I really hope people will give this game a try - it's truly one of my favorite things in years, and I think couples in particular will love it.  And if you like it please consider buying the official board game -- my version is just a clone of it.

If you enjoy it let me know!

My next NANY entry is called Image Card Printer.  It's a windows desktop application for printing out large numbers of images on card stock paper (playing card stock, business card stock, postcards, etc.).

I have used this tool to print out custom cards for prototyping card games or makign extra custom cards for games.  It is useful for those who need to have lots of images printed out in a very precise layout and size, and you can customize the layout to fit any card stock.

And then rounding out my NANY entries for the year is a set of open source joomla and wordpress extensions that I wrote as part of the work I did migrating the DonationCoder website to a new CMS (content management system).  That new CMS system will be unveiled in the coming days, but I decided to open source some of the more generally-used custom plugins that I have written along the way.

Joomla plugins: http://www.donationc...ex.php?topic=44310.0

These include:
  • Joomla Bulk meta info viewer/changer - Used to quickly see and modify your article meta info (most similar to the osmeta extension but less invasive). I think this one is probably the most useful and of general interest to joomla users.  It's quite similar to the very popular OsMeta plugin, which is slightly more featureful and a lot more bloated and invasive.
  • Joomla Log viewer - Simple extension to allow admin to view/tail system log files.
  • Joomla Alternate control panel -- Simple alternate place to put admin modules instead of main control panel.
  • Joomla Article links plugin -- Makes it easy to see and edit the menus that link to an article being edited.
  • Joomla Menu list plugin -- Easy way to make pages that show a nice list (with image thumbnails) of child pages.
  • Joomla Comment plugin -- Super simple plugin that just lets you "comment-out" sections of an article to make them invisible.

Wordpress plugins: http://www.donationc...ex.php?topic=44847.0

  • Wordpress Multisite Elfinder Uploads - Let multisite admins have direct access to their uploads folder using elfinder. This will let your site admins to manage the files in their uploads directory, adding, renaming, etc.
  • Wordpress Multisite Addon Plugin for WP Security Audit Log - Multisite compatible addon for the awesome WP Security Audit Log plugin.  This addon registers some generic log events that you can trigger from within you code to help you test and log generic events of any kind.  Especially useful for adding logging features to other plugins, etc.  Also makes it easier to create your own sensors for multisite configurations.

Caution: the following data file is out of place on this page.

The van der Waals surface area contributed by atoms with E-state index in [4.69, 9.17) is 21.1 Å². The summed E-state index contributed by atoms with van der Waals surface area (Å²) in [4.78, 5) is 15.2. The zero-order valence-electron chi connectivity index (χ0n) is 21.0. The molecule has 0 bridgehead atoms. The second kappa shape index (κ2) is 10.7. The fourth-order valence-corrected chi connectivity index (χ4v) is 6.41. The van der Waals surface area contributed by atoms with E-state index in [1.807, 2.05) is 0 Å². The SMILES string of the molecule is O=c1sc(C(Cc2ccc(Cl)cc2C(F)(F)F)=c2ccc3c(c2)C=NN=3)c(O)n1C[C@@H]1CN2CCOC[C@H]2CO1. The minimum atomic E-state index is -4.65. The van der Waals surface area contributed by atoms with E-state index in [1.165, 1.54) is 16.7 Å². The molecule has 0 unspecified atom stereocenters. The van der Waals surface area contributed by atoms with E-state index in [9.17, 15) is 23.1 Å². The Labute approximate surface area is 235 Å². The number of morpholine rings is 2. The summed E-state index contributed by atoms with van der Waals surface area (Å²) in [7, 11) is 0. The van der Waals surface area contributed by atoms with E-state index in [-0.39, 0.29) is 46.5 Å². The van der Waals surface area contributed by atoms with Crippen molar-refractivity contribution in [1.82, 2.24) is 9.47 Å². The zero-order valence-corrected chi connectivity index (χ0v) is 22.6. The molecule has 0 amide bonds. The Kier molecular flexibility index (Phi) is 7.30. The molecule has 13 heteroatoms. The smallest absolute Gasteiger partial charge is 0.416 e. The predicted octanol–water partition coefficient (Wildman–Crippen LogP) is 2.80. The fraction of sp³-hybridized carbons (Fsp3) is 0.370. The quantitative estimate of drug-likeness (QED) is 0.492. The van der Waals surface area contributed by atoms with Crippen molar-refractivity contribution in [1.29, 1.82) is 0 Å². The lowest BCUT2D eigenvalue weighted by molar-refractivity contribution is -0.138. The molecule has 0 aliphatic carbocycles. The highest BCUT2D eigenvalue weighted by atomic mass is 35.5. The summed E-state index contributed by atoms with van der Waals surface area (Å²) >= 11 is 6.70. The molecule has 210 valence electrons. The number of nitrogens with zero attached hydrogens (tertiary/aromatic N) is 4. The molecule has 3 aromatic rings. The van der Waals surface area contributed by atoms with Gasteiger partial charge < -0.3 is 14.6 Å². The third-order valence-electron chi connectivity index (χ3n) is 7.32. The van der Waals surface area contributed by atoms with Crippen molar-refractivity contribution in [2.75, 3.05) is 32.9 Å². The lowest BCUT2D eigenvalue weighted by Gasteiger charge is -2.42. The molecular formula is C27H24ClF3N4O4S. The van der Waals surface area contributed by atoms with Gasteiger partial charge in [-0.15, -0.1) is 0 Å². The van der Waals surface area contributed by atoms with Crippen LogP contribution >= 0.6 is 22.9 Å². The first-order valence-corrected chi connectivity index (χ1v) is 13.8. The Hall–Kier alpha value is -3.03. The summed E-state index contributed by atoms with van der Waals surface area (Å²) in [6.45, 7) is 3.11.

All of the plugins are free and open source and are available on github.  You can find more info on the joomla extensions here and the wordpress extensions here.

Next in our roundup are some entries by DC member skwire, the only person who has participated in as many annual NANY events (12) as I have.

WHAT (Windows Hotkey Activator Tool) is a windows hotkey application designed to let you quickly bring windows on your screen to the center of focus with a hotkey.  You can create entries to find windows by title, application name, or window class.


SubAHK is a substantial but not-yet-feature-complete front end client for the Subsonic media streaming server, focuses on providing good playlist functions.

Shifting temporarily from Windows to Linux, DC member sjc1000 released ytsearch, a feature packed open source commandline youtube searcher/streamer/downloader for linux.

Next up we have entries from DC member Tuxman, who is a fan of text-mode terminals and old-school tools:

ymarks: Self-hosted, open source, cross-platform, cross-browser bookmarks synchronizing server and browser extension.
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twtxtc: A command line client for the twtxt micro-blogging network (open source; windows 10, freebsd, most platforms with c compiler)
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Gowser: A simple gopher browser for windows (open source)

UnClouder: A social commentary joke firefox plugin that changes all references on web pages to "the cloud" to make them say "other people's computers"

And next we have an entry from Jibz, who is the 3rd person who ever signed up to DC forum, way back in 2005.